tulsacityfarmer, I'm glad you're growing them this year. I haven't sown any artichoke seeds. I've been distracted by the work involved in building two new garden areas---one with very sandy soil that may not grow anything at all. We'll see. I have found some prickly pear cactus sprouting in it though. I might sow some seed this week now that we're talking about them and I have artichokes on my mind.

Scott, If we ever have a normal year again, will we know what to do with it? After several years of drought gardening, I'd love to see "normal" again before we forget what it is.

Pam, You're welcome. I was surprised how easy they were and how little care they needed. I had thought they'd be difficult.


    Bookmark   February 20, 2013 at 6:51AM
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mksmth zone 6b Tulsa Oklahoma(6b)

we tried one last year in the garden. Out attempt to overwinter it didnt work so well and it rotted.


    Bookmark   February 20, 2013 at 9:35AM
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Scott, my land is all sand and I thought it would produce nothing. I had a soil test and was surprised when it needed nothing.
I have been improving the soil and as I do the color is changing. I decided to copy nature itself. I looked to how soil was made with organic material and new I could not make enough compost.
I found a tree trimmer and gave him a free place to dump them. I get a friend to use his tractor and spread a thin layer and I tilled them in.
This has improved the soil and I have never needed any fertilizer. It also helps with water retention.
I know this is off subject, but I just thought this might help you. My sand has turned from white (yes whitish) to brown over the last few years.

    Bookmark   February 20, 2013 at 4:14PM
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I mulch with leaves and till them in. I also delay cleaning up the garden in the winter until all of the leaves on the plants have fallen, or I crunch them up by hand or beat them off with a stick, before tilling mid-winter. I pile up all of the plants I take off the garden and then return it back when it has decomposed sufficiently. With sandy soil it is a continual battle to keep the fertility. Some parts of the garden I seem to be gaining, in others losing.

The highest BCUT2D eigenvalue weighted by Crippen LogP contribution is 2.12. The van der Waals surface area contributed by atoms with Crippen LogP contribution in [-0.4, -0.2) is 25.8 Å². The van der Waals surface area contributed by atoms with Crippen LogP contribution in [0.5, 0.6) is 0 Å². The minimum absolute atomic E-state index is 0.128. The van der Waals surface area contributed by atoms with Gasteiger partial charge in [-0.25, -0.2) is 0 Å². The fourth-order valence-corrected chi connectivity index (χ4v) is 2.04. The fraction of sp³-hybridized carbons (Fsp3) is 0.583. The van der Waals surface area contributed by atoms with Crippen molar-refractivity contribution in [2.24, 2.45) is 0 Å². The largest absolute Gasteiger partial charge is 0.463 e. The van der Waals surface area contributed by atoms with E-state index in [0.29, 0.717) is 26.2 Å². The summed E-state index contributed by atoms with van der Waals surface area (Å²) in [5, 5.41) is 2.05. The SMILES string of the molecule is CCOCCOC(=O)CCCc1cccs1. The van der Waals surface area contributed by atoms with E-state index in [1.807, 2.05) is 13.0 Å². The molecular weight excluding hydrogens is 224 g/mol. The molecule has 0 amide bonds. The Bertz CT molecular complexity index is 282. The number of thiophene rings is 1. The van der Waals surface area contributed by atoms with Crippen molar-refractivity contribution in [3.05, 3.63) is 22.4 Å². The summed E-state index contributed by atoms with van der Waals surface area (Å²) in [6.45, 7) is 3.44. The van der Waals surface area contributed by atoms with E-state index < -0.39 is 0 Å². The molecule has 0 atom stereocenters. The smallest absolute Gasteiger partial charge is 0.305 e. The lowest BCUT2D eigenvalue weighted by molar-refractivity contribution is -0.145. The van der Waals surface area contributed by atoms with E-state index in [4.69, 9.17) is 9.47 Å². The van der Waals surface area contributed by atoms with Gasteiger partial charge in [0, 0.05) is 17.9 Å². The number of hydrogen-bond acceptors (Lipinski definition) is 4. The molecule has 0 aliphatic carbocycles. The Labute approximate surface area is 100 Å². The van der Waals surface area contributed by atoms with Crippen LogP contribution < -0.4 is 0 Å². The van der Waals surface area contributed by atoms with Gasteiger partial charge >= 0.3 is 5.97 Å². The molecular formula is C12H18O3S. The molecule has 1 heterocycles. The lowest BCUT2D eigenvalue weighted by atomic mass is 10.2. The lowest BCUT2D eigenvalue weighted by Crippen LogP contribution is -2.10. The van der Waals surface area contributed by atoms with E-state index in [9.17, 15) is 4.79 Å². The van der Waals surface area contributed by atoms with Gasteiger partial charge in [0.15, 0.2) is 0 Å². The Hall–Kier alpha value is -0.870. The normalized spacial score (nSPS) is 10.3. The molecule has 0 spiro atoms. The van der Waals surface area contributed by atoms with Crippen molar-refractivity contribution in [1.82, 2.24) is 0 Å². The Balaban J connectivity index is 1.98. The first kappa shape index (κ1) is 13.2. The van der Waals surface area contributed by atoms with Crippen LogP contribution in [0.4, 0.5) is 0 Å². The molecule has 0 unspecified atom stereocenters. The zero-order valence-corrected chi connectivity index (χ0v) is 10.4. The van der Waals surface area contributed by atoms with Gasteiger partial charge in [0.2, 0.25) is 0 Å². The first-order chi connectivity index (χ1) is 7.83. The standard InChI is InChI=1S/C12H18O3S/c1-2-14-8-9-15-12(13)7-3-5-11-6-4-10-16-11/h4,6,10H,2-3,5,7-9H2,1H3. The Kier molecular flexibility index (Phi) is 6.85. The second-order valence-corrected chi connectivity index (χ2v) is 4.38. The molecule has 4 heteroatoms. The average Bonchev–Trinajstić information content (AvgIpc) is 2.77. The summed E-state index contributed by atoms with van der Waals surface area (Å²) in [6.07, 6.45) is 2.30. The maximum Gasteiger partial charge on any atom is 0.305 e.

Bookmark   February 20, 2013 at 8:06PM
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How's the artichokes coming along? I plan on planting mine in the garden next Friday or Saturday. Here's a pic.

    Bookmark   April 6, 2013 at 7:29PM
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Okiedawn OK Zone 7


Your artichokes look great.

If I was a market grower and if I found that artichokes sell well this year, then next year I'd step it up a notch (in terms of offering something that the competing growers might not have) and grow the variety linked below, even though the seed is kinda pricey (and the seed sold out fast despite that fact).

Those purple artichokes are so gorgeous!


Here is a link that might be useful: Opera Artichoke

    Bookmark   April 6, 2013 at 9:37PM
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Yep, those are beautiful artichokes...and pricey!

I've never seen anyone bring artichokes to the farmers market. It will be interesting to see how they sell. That is if I can get them to produce a harvest. It will be interesting regardless.

    Bookmark   April 6, 2013 at 11:23PM
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The artichokes have left the building...and are now planted in the ground.

Long live the artichokes!

If not I'll replace them with something else;-p

    Bookmark   April 12, 2013 at 9:50PM
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Okiedawn OK Zone 7


Yep they are pricey, and I couldn't believe they sold out...and fairly quickly too.

If artichokes are not a regular feature at your Farmer's Market, you might have to market them with recipes, or at least give prospective buyers a link to a YouTube showing them how to cook and eat an artichoke. If they don't sell as edibles, some people love to use them in bouquets or as table decorations on a platter.

I imagine your artichokes will be fine. Mine were not in good soil or in a good location, and didn't get much attention and they still did great. Many came back the second year and I hadn't known if they would or wouldn't. However, they didn't survive the 12.97" rainfall of April 29, 2009 because they were at the bottom of our sloping garden and it stayed wet for months and was covered in 4" of sandy-clayey soil that washed down from the adjacent property that sits uphill from the garden. If they had survived that, I would have been truly shocked. One tried to come back and leafed out and grew up through all that extra soil and mud and muck but then died. I think artichokes are pretty sturdy survivors.


    Bookmark   April 12, 2013 at 11:03PM